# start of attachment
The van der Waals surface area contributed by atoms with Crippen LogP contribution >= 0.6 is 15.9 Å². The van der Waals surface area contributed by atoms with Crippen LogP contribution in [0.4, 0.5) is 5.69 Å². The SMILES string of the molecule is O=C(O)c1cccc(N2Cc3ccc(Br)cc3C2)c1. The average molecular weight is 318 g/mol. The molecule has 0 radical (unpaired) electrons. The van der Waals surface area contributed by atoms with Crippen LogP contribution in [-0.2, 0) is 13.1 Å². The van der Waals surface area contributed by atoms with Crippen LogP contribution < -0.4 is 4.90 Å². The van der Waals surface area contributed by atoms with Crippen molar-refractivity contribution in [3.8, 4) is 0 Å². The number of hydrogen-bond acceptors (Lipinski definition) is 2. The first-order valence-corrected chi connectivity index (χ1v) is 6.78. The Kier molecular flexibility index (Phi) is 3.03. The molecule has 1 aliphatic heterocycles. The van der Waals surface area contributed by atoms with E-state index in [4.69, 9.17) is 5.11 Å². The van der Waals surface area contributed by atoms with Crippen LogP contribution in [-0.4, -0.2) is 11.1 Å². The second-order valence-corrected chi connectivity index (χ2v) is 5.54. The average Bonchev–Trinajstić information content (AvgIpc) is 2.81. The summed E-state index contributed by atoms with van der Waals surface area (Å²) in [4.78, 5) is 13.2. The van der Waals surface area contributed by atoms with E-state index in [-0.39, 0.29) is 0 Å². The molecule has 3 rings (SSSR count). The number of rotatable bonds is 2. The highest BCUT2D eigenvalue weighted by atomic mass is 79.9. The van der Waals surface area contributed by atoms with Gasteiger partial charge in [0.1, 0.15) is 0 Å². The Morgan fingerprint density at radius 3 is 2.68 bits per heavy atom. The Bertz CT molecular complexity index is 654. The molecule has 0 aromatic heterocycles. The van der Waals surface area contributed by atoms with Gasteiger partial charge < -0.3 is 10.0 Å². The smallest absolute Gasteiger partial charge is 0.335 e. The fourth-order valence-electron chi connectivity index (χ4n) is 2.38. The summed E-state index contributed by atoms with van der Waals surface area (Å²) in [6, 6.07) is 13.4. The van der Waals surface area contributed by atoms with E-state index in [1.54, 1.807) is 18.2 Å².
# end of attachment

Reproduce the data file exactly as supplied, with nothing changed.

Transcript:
The van der Waals surface area contributed by atoms with Crippen LogP contribution >= 0.6 is 15.9 Å². The van der Waals surface area contributed by atoms with Crippen LogP contribution in [0.4, 0.5) is 5.69 Å². The SMILES string of the molecule is O=C(O)c1cccc(N2Cc3ccc(Br)cc3C2)c1. The average molecular weight is 318 g/mol. The molecule has 0 radical (unpaired) electrons. The van der Waals surface area contributed by atoms with Crippen LogP contribution in [-0.2, 0) is 13.1 Å². The van der Waals surface area contributed by atoms with Crippen LogP contribution < -0.4 is 4.90 Å². The van der Waals surface area contributed by atoms with Crippen molar-refractivity contribution in [3.8, 4) is 0 Å². The number of hydrogen-bond acceptors (Lipinski definition) is 2. The first-order valence-corrected chi connectivity index (χ1v) is 6.78. The Kier molecular flexibility index (Phi) is 3.03. The molecule has 1 aliphatic heterocycles. The van der Waals surface area contributed by atoms with E-state index in [4.69, 9.17) is 5.11 Å². The van der Waals surface area contributed by atoms with Crippen LogP contribution in [-0.4, -0.2) is 11.1 Å². The second-order valence-corrected chi connectivity index (χ2v) is 5.54. The average Bonchev–Trinajstić information content (AvgIpc) is 2.81. The summed E-state index contributed by atoms with van der Waals surface area (Å²) in [4.78, 5) is 13.2. The van der Waals surface area contributed by atoms with E-state index in [-0.39, 0.29) is 0 Å². The molecule has 3 rings (SSSR count). The number of rotatable bonds is 2. The highest BCUT2D eigenvalue weighted by atomic mass is 79.9. The van der Waals surface area contributed by atoms with Gasteiger partial charge in [0.1, 0.15) is 0 Å². The Morgan fingerprint density at radius 3 is 2.68 bits per heavy atom. The Bertz CT molecular complexity index is 654. The molecule has 0 aromatic heterocycles. The van der Waals surface area contributed by atoms with Gasteiger partial charge < -0.3 is 10.0 Å². The smallest absolute Gasteiger partial charge is 0.335 e. The fourth-order valence-electron chi connectivity index (χ4n) is 2.38. The summed E-state index contributed by atoms with van der Waals surface area (Å²) in [6, 6.07) is 13.4. The van der Waals surface area contributed by atoms with E-state index in [1.54, 1.807) is 18.2 Å².